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Bigtable is an internal Google database system that’s so revolutionary that it kickstarted the NoSQL industry. In the mid 2000s, Google had a problem. The web indexes behind its search engine had become massive and it took a long time to keep rebuilding them. The company wanted to build a database that could deliver real-time access to petabytes of data. The result was Bigtable.
Google went on to use Bigtable to power many of its other core services, such as Gmail and Google Maps. Finally, in 2015, it made Cloud Bigtable available as a service that its customers could use for their own applications.
In this course, you will learn which of your applications could make use of Bigtable and how to take advantage of its high performance.
- Identify the best use cases for Bigtable
- Describe Bigtable’s architecture and storage model
- Optimize query performance through good schema design
- Configure and monitor a Bigtable cluster
- Send commands to Bigtable
- Data professionals
- People studying for the Google Professional Data Engineer exam
- Database experience
- Google Cloud Platform account (sign up for free trial at https://cloud.google.com/free if you don’t have an account)
The example code is at https://github.com/cloudacademy/cloud-bigtable-examples/tree/master/java/dataproc-wordcount.
Bigtable provides access control at the project, instance, and table levels. The most important roles for controlling access to Bigtable are reader, user, and admin. The reader role grants read access to data in tables and also to the performance monitoring graphs. The user role grants write access to tables. The admin role grants full access to everything in Bigtable, including the ability to create new instances.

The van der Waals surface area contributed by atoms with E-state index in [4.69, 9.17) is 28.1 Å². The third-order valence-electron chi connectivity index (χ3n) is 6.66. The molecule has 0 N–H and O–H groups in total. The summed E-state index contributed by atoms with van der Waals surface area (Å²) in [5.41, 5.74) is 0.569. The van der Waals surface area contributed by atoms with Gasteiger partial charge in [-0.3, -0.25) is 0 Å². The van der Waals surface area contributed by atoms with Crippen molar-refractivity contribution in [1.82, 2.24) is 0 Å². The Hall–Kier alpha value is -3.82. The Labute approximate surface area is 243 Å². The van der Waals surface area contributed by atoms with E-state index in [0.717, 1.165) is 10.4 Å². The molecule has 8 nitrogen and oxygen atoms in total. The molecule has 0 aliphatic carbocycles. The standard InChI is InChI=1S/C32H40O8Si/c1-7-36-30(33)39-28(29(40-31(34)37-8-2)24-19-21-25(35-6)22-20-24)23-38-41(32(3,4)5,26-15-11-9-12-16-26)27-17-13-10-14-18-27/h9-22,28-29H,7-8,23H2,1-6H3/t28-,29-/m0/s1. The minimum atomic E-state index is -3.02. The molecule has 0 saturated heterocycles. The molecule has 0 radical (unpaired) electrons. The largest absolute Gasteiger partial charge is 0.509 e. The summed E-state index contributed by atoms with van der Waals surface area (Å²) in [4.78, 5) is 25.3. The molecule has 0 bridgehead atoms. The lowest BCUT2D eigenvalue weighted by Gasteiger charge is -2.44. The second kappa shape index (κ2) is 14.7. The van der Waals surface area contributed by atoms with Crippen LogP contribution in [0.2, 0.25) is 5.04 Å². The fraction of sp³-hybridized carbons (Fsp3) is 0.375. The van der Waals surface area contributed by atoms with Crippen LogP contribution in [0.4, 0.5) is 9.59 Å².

If you set these roles at the project level, the permissions apply to all of the tables in the projects. So, for example, a reader can read all of the data in all of the tables in the project.
If you don’t want a user to have the same level of access to all of the tables in a project, then you can assign roles at the individual table level. But there’s no way to limit a user’s access to specific rows or columns. This only applies to users with Google Cloud accounts that can access Bigtable directly, though. You can still, of course, limit end-user access any way you want through your application.
To assign one of the 3 roles to a GCP user, you need to go to the IAM page in the console. If Cloud Bigtable doesn’t show up in the list, then you need to enable the Bigtable API. This is all you have to do.
And that’s it for access control.
Guy launched his first training website in 1995 and he's been helping people learn IT technologies ever since. He has been a sysadmin, instructor, sales engineer, IT manager, and entrepreneur. In his most recent venture, he founded and led a cloud-based training infrastructure company that provided virtual labs for some of the largest software vendors in the world. Guy’s passion is making complex technology easy to understand. His activities outside of work have included riding an elephant and skydiving (although not at the same time).